A proof-print of the Nansen Passport published in France.

A proof-print of the “Nansen Passport” published in France.

The nomination for the Nobel Peace Prize

It was thus hardly a surprise when Nansen was nominated for the Nobel Peace Prize the same autumn. The nominators included Professor Fredrik Stang,7 a member of the Nobel Committee, and the Danish group of the Inter-Parliamentary Union. They emphasised his work for the repatriation of prisoners-of-war, his efforts for the starving in Russia, and his ability to “appeal to world opinion with brotherly love as the driving and animating force”.

The adviser, Frede Castberg, who reported on Nansen’s candidacy, discussed the disagreement between Nansen and the Western governments about help to Russia. He defended Nansen’s position and concluded that Nansen had a strong influence on the work of the League of Nations because of “the high esteem in which Nansen’s personality is held, and the energy and wisdom with which he has stood up for his own proposals and that of his government in the Council of the League of Nations”.

In a private letter to a friend, Nansen wrote: “It is truly so strange to me and beyond my comprehension how all this business of the Peace Prize has come about; for it was really entirely by chance that I was driven to take up this work, which was not mine”. No doubt he was thinking among other things of Philip Noel-Baker’s initiative in persuading him to work for the League of Nations; he wrote to him concerning the Peace Prize that “If our work is worthy of it, you would have deserved it much more”.8

In the thorough biography of Nansen he published in 1996, Roland Huntford concluded that “Nansen is among the few really worthy winners of the Peace Prize, although he is probably the one who spent the shortest time earning it”.

Nansen spent the Peace Prize money in Russia, or the Soviet Union as the country was called from 1922 on. He had two model farms established for the development of new agricultural methods, one in the Ukraine and one by the Volga. Among the things they received were the first tractors in Soviet agriculture.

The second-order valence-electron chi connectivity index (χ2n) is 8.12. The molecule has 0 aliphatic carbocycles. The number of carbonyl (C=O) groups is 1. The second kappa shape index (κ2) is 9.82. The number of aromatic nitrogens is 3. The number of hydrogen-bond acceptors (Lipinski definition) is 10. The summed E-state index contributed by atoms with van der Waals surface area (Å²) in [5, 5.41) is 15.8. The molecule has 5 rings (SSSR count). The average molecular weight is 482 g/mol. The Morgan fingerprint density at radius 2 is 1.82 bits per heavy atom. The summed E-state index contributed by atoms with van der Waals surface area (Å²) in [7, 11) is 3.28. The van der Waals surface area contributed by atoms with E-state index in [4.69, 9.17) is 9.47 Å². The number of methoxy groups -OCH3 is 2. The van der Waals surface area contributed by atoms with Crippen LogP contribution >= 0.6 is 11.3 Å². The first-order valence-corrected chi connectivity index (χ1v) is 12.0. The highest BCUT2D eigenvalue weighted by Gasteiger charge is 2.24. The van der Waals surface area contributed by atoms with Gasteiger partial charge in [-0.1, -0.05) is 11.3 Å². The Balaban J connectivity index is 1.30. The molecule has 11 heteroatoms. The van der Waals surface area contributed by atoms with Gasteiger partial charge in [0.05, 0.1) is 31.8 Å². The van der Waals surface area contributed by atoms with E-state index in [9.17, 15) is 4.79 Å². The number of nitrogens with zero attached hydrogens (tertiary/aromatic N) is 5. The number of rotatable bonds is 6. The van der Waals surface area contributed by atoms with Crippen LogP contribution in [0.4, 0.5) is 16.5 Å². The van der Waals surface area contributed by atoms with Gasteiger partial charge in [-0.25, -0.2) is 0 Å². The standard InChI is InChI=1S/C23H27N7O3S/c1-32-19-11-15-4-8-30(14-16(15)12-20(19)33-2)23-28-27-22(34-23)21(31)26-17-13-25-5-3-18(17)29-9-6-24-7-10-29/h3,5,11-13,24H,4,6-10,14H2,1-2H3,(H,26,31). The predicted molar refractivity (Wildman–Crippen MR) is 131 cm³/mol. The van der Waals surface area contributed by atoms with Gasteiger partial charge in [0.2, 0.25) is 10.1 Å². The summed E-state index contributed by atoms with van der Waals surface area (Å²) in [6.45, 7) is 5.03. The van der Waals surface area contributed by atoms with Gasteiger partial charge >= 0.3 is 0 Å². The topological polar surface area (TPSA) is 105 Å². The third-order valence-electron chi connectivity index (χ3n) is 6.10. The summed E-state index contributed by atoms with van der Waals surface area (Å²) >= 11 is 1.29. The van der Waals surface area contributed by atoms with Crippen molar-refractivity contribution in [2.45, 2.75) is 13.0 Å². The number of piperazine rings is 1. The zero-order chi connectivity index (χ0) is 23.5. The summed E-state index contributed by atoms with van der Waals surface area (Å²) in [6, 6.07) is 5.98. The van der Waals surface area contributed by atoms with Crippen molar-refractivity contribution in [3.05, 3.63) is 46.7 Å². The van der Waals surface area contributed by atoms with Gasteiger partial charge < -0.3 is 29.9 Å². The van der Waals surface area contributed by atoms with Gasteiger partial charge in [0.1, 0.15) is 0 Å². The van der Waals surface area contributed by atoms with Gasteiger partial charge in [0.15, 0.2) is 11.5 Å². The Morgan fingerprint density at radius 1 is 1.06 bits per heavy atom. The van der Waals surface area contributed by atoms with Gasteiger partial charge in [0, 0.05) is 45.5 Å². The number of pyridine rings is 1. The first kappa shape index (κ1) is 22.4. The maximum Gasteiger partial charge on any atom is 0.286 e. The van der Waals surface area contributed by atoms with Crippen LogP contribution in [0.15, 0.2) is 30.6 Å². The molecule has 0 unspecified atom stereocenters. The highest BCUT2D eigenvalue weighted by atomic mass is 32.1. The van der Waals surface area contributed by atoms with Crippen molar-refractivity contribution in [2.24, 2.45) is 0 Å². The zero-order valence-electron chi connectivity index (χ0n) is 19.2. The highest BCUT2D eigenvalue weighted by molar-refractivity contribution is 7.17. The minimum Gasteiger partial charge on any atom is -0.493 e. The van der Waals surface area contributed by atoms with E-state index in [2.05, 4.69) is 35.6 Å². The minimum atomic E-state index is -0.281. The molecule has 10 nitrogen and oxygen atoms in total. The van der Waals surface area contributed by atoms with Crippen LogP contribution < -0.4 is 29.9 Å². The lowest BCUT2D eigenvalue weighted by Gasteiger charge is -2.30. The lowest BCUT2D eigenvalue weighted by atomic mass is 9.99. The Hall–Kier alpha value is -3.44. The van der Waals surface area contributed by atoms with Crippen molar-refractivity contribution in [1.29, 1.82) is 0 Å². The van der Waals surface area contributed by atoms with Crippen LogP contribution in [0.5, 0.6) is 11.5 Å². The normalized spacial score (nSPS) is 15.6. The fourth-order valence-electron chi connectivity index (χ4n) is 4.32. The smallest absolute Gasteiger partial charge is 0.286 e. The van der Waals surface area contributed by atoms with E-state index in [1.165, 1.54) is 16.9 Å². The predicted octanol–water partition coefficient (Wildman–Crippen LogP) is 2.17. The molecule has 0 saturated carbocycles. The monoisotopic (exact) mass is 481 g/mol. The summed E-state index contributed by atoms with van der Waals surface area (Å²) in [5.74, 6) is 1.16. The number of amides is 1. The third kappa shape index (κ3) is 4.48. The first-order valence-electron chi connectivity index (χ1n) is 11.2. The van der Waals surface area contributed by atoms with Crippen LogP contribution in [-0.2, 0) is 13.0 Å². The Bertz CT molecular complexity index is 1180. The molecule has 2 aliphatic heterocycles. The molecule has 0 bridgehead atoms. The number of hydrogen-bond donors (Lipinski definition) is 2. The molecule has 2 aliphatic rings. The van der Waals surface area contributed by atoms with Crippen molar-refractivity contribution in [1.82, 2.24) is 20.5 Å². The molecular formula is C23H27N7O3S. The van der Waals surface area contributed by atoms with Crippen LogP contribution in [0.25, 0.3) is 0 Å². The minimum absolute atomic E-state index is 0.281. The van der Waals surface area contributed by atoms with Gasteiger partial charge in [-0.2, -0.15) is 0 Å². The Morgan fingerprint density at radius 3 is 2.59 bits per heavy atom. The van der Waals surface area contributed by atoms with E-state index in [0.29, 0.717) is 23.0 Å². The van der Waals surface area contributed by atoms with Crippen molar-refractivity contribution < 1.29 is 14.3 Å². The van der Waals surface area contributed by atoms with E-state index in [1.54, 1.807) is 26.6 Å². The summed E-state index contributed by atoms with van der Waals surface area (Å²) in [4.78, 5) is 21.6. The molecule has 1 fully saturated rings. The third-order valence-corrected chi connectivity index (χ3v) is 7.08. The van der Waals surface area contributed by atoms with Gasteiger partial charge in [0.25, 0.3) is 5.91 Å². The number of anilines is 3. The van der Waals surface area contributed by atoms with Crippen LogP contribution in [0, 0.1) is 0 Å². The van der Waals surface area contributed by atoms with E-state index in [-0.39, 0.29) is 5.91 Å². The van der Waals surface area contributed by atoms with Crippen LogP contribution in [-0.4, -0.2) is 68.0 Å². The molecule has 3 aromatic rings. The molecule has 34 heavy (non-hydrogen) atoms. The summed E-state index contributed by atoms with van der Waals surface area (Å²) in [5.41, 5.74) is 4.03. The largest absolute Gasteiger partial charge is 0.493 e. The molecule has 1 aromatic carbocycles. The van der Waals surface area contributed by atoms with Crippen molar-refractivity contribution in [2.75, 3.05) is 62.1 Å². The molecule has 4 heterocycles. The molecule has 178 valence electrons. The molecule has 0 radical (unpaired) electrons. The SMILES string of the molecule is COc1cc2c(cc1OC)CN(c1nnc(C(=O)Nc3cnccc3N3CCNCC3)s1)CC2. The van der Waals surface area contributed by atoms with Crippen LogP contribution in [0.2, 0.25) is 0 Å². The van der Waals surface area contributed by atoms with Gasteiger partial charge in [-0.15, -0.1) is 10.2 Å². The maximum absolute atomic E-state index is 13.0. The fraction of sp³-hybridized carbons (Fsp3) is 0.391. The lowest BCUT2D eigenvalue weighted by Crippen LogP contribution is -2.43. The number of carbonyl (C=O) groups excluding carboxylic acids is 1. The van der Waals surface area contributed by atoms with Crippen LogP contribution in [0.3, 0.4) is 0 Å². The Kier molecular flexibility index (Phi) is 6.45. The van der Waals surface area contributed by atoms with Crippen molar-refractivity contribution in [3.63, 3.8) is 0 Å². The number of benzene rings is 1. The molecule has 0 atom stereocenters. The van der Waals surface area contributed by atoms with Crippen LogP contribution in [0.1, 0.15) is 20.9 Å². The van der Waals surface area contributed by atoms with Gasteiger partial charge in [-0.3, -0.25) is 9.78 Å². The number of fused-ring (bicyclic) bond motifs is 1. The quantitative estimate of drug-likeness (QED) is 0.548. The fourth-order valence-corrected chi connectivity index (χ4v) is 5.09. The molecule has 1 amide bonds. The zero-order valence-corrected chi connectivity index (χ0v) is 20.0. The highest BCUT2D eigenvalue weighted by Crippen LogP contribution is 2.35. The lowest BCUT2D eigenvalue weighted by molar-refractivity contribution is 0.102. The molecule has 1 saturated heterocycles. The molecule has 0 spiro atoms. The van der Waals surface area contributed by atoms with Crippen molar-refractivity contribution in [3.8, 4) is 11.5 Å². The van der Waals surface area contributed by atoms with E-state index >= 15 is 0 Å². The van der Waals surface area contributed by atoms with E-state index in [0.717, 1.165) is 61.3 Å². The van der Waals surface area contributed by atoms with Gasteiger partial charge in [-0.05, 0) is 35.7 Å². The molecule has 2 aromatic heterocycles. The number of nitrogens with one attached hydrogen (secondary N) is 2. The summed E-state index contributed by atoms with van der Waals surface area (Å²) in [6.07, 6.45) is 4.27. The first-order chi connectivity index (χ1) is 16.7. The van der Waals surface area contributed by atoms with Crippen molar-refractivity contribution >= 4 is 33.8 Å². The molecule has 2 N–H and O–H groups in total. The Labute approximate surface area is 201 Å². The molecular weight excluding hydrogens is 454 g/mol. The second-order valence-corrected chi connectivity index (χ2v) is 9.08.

Nansen was made an honorary member of the Moscow Soviet, and many felt that he had become an uncritical “Russia worshipper”. In his book Russland og freden (Russia and Peace), he defended Lenin’s harsh methods and argued that they were necessary in order to build up the country.

“Ethnic separation” – a humanitarian solution?

After the award, Nansen continued to devote all his energy to work for the League of Nations. The League asked him to resolve a complicated dispute which had arisen between Greece and Turkey. Turkey had been one of the losing parties in World War I, and the state was breaking up. Greece tried to profit from the situation by taking the west coast of Asia Minor, where a large proportion of the population was Greek. But Turkey’s new leader, Mustafa Kemal Ataturk,9 drove the Greeks out in 1922, in consequence of which over one million ethnic Greeks fled from Asia Minor to Greece. In the opposite direction, Turks fled from Greek-controlled territories.

Nansen decided that the only solution lay in “ethnic separation”. Turks and Greeks could not live together. He persuaded the Greek and Turkish governments to agree to a population exchange. Moslems in Greek areas would be exchanged with Greek-Orthodox groups in Asia Minor. The exchange was completed in 1924.